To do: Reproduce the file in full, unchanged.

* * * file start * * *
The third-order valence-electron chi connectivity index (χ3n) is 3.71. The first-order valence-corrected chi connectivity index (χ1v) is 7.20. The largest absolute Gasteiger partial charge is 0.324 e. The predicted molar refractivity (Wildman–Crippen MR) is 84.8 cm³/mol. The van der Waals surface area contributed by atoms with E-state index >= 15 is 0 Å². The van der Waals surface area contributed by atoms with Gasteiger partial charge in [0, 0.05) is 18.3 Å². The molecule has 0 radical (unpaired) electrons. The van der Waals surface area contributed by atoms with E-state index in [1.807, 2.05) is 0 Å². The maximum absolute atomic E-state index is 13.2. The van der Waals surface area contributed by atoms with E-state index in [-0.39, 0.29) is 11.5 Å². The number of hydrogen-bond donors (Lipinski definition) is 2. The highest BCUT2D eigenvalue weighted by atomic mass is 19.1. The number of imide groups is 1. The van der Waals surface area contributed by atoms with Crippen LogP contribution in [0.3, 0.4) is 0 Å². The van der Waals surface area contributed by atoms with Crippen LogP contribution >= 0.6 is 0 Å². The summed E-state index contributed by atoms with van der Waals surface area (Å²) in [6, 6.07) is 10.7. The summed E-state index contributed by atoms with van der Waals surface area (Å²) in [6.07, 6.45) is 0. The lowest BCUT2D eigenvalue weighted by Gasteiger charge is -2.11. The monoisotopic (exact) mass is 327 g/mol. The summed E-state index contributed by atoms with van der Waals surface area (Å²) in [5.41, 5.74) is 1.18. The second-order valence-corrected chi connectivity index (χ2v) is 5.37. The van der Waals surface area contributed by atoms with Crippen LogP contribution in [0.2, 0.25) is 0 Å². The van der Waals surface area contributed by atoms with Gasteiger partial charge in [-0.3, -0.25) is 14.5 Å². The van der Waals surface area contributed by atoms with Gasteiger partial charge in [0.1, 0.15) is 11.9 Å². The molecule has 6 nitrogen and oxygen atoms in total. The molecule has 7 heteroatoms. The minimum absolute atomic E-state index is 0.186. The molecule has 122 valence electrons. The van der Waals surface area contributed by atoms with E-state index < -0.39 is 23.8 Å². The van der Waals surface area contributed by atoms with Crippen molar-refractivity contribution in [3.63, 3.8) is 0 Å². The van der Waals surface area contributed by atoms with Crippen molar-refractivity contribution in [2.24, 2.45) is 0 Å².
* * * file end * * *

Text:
The third-order valence-electron chi connectivity index (χ3n) is 3.71. The first-order valence-corrected chi connectivity index (χ1v) is 7.20. The largest absolute Gasteiger partial charge is 0.324 e. The predicted molar refractivity (Wildman–Crippen MR) is 84.8 cm³/mol. The van der Waals surface area contributed by atoms with E-state index >= 15 is 0 Å². The van der Waals surface area contributed by atoms with Gasteiger partial charge in [0, 0.05) is 18.3 Å². The molecule has 0 radical (unpaired) electrons. The van der Waals surface area contributed by atoms with E-state index in [1.807, 2.05) is 0 Å². The maximum absolute atomic E-state index is 13.2. The van der Waals surface area contributed by atoms with E-state index in [-0.39, 0.29) is 11.5 Å². The number of hydrogen-bond donors (Lipinski definition) is 2. The highest BCUT2D eigenvalue weighted by atomic mass is 19.1. The number of imide groups is 1. The van der Waals surface area contributed by atoms with Crippen LogP contribution in [0.3, 0.4) is 0 Å². The van der Waals surface area contributed by atoms with Crippen LogP contribution >= 0.6 is 0 Å². The summed E-state index contributed by atoms with van der Waals surface area (Å²) in [6, 6.07) is 10.7. The summed E-state index contributed by atoms with van der Waals surface area (Å²) in [6.07, 6.45) is 0. The lowest BCUT2D eigenvalue weighted by Gasteiger charge is -2.11. The monoisotopic (exact) mass is 327 g/mol. The summed E-state index contributed by atoms with van der Waals surface area (Å²) in [5.41, 5.74) is 1.18. The second-order valence-corrected chi connectivity index (χ2v) is 5.37. The van der Waals surface area contributed by atoms with Crippen LogP contribution in [0.2, 0.25) is 0 Å². The van der Waals surface area contributed by atoms with Gasteiger partial charge in [-0.3, -0.25) is 14.5 Å². The van der Waals surface area contributed by atoms with Gasteiger partial charge in [0.1, 0.15) is 11.9 Å². The molecule has 6 nitrogen and oxygen atoms in total. The molecule has 7 heteroatoms. The minimum absolute atomic E-state index is 0.186. The molecule has 122 valence electrons. The van der Waals surface area contributed by atoms with E-state index < -0.39 is 23.8 Å². The van der Waals surface area contributed by atoms with Crippen molar-refractivity contribution in [3.63, 3.8) is 0 Å². The van der Waals surface area contributed by atoms with Crippen molar-refractivity contribution in [2.24, 2.45) is 0 Å².